The lines of virtue and vice are struck out by nature in very legible distinctions; they tend to a different point of view, and in the greater instances the space between them is easily perceived. Nothing can be more unlike than the original forms of these qualities: the first has all the sweetness, charms, and graces imaginable; the other has the air of a post ill carved into a monster, and looks both foolish and frightful together. These are the native appearances of good and evil: and they that endeavour to blot the distinctions, to rub out the colours, or change the marks, are extremely to blame. ’Tis confessed as long as the mind is awake, and conscience goes true, there’s  no fear of being imposed on. But when vice is varnished over with pleasure, and comes in the shape of convenience, the case grows somewhat dangerous; for then the Fancy may be gained, and the guards corrupted, and reason suborned against it self. And thus a disguise often passes when the person would otherwise be stopped. To put lewdness into a thriving condition, to give it an equipage of quality, and to treat it with ceremony and respect, is the way to confound the understanding, to fortify the charm, and to make the mischief invincible. Innocence is often owing to fear, and appetite is kept under by shame; but when these restraints are once taken off, when profit and liberty lie on the same side, and a man can debauch himself into credit, what can be expected in such a case, but that pleasure should grow absolute, and madness carry all before it? The stage seems eager to bring matters to this issue; they have made a considerable progress, and are still pushing their point with all the vigour imaginable. If this be not their aim why is lewdness so much considered in character and success? why are their favourites atheistical, and their fine gentlemen debauched? To what purpose is vice thus preferred, thus ornamented, and thus caressed, unless for imitation?…
 To sum up the evidence. A fine gentleman, is a fine whoring, swearing, smutty, atheistical man. These qualities it seems complete the idea of honour. they are the top-improvements of fortune, and the distinguishing glories of birth and breeding! This is the stage-test for quality, and those that can’t stand it, ought to be disclaimed. The restraints of conscience and the pedantry of virtue are unbecoming a cavalier: future securities, and reaching beyond life, are vulgar provisions: if he falls a thinking at this rate, he forfeits his honour; for his head was only made to run against a post! Here you have a man of breeding, and figure that burlesques the Bible, swears, and talks smut to ladies, speaks ill of his friend behind his back, and betrays his interest. A fine gentleman that has neither honesty, nor honour, conscience, nor manners, good nature, nor civil hypocrisy. Fine, only in the insignificancy of life, the abuse of religion and the scandals of conversation. These worshipful things are the poets favourites: they appear at the head of the fashion; and shine in character, and equipage. If there is any sense stirring, they must have it, though the rest of the stage suffer never so much by the partiality. And what can be the meaning of this wretched distribution of honour? Is it not to give credit and countenance to vice, and to shame young people out of all pretences to conscience, and regularity? They seem forced to turn lewd in their own defence: they can’t otherwise justify themselves to the fashion, not keep up the character of gentlemen: thus people not well furnished with thought, and experience, are debauched both in practice and principle. And thus religion grows uncreditable, and passes for ill education. The stage seldom gives quarter to any thing that’s serviceable or significant, but persecutes worth, and goodness under every appearance. He that would be safe from their satire must take care to disguise himself in vice, and hang out the colours of debauchery. How often is learning, industry, and frugality, ridiculed in comedy? The rich citizens are often misers, and cuckolds, and the universities, schools of pedantry upon this score. In short; libertinism and profaness, dressing, idleness, and gallantry, are the only valuable qualities. As if people were not apt enough of themselves to be lazy, lewd, and extravagant, unless they were pricked forward, and provoked by glory, and reputation. Thus the marks of honour, and infamy are misapplied, and the ideas of virtue and vice confounded. This monstrousness goes for proportion, and the blemishes of human nature, make up the beauties of it.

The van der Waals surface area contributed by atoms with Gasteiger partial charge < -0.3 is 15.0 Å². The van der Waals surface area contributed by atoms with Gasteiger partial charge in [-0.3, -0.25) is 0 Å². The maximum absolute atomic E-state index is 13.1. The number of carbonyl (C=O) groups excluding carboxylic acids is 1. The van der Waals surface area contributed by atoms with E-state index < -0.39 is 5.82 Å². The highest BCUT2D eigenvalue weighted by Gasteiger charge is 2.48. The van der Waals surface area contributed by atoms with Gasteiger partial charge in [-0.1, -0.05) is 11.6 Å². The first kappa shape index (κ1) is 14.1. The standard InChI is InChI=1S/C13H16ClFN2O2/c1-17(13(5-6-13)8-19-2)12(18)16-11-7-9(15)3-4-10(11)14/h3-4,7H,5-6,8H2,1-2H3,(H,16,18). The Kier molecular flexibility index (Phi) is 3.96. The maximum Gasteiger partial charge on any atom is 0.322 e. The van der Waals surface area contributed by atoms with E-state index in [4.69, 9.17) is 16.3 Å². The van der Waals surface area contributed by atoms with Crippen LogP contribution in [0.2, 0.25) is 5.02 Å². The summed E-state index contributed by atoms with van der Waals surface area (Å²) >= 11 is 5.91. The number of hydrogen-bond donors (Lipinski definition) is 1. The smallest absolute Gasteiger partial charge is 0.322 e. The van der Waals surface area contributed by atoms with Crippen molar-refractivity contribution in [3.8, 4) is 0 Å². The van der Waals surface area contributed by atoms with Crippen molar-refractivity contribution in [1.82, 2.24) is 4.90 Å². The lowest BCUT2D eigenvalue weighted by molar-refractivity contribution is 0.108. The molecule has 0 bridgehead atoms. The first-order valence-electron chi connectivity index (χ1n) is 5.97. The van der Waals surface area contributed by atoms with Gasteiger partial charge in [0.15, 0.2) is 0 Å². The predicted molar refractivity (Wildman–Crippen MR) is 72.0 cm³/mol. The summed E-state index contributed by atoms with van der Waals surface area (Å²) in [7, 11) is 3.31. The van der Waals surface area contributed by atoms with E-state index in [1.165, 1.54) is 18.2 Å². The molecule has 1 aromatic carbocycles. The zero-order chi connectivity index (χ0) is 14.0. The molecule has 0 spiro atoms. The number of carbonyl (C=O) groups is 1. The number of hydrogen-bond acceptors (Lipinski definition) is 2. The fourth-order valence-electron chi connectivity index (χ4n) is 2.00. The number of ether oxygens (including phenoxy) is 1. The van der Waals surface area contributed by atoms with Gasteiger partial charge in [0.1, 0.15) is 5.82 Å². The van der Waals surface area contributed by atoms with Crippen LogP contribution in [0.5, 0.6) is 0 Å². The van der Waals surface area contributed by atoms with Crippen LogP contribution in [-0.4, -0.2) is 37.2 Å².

The fine ladies are of the same cut as the gentlemen…

And after all the jest on it is, these men would make us believe their design is virtue and reformation. In good time! They are likely to combat vice with success, who destroy the principles of good and evil! Take them at their best, and they do no more than expose a little humour, and formality. But then, as the matter is managed, the correction is much worse than the fault. they laugh at pedantry, and teach atheism, cure a pimple, and give the plague. I heartily wish they would have let us alone. to exchange virtue for behaviour is a hard bargain. Is not plain honesty much better than hypocrisy well dressed? What’s sight good for without substance? What is a well bred libertine but a well bred knave? One that can’t prefer conscience to pleasure, without calling himself fool: and will sell his friend, or his father, if need be, for his convenience.
 In short: nothing can be more disserviceable to probity and religion, than the management of the stage. It cherishes those passions, and rewards those vices, which it is the business of reason to discountenance. It strikes at the root of principle, draws off the inclinations from virtue, and spoils good education; it is the most effectual means to baffle the force of discipline, to emasculate people’s spirits, and debauch their manners. How many of the unwary have these sirens devoured? And how often has the best blood been tainted, with this infection? What disappointment of parents, what confusion in families, and what beggary in estates have been hence occasioned? And which is still worse, the mischief spreads daily, and the malignity grows more envenomed.

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This page by Stephen Bending